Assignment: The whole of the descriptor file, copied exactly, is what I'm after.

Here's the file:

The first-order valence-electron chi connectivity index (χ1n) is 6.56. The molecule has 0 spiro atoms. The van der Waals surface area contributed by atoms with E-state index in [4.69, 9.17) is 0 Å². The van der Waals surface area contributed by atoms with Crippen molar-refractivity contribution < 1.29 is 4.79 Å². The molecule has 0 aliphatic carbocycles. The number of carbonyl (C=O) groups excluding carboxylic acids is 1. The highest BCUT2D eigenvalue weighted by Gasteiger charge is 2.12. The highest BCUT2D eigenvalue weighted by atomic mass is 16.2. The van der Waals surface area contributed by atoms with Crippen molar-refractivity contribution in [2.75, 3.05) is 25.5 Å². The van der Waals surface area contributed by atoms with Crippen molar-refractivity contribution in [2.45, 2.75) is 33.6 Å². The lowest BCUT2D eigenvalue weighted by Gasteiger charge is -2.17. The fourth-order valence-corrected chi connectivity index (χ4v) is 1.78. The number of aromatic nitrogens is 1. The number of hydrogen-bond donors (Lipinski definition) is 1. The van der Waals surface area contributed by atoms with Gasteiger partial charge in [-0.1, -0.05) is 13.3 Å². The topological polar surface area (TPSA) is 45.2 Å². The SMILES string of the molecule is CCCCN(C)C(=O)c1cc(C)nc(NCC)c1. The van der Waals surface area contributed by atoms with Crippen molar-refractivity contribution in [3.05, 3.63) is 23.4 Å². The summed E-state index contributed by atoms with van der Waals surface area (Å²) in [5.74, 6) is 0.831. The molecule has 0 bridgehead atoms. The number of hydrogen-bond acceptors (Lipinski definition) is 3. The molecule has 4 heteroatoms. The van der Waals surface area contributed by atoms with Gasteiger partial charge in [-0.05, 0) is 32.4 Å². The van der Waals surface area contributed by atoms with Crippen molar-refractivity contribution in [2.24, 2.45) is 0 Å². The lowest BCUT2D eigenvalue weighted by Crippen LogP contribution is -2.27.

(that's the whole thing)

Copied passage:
The first-order valence-electron chi connectivity index (χ1n) is 6.56. The molecule has 0 spiro atoms. The van der Waals surface area contributed by atoms with E-state index in [4.69, 9.17) is 0 Å². The van der Waals surface area contributed by atoms with Crippen molar-refractivity contribution < 1.29 is 4.79 Å². The molecule has 0 aliphatic carbocycles. The number of carbonyl (C=O) groups excluding carboxylic acids is 1. The highest BCUT2D eigenvalue weighted by Gasteiger charge is 2.12. The highest BCUT2D eigenvalue weighted by atomic mass is 16.2. The van der Waals surface area contributed by atoms with Crippen molar-refractivity contribution in [2.75, 3.05) is 25.5 Å². The van der Waals surface area contributed by atoms with Crippen molar-refractivity contribution in [2.45, 2.75) is 33.6 Å². The lowest BCUT2D eigenvalue weighted by Gasteiger charge is -2.17. The fourth-order valence-corrected chi connectivity index (χ4v) is 1.78. The number of aromatic nitrogens is 1. The number of hydrogen-bond donors (Lipinski definition) is 1. The van der Waals surface area contributed by atoms with Gasteiger partial charge in [-0.1, -0.05) is 13.3 Å². The topological polar surface area (TPSA) is 45.2 Å². The SMILES string of the molecule is CCCCN(C)C(=O)c1cc(C)nc(NCC)c1. The van der Waals surface area contributed by atoms with Crippen molar-refractivity contribution in [3.05, 3.63) is 23.4 Å². The summed E-state index contributed by atoms with van der Waals surface area (Å²) in [5.74, 6) is 0.831. The molecule has 0 bridgehead atoms. The number of hydrogen-bond acceptors (Lipinski definition) is 3. The molecule has 4 heteroatoms. The van der Waals surface area contributed by atoms with Gasteiger partial charge in [-0.05, 0) is 32.4 Å². The van der Waals surface area contributed by atoms with Crippen molar-refractivity contribution in [2.24, 2.45) is 0 Å². The lowest BCUT2D eigenvalue weighted by Crippen LogP contribution is -2.27.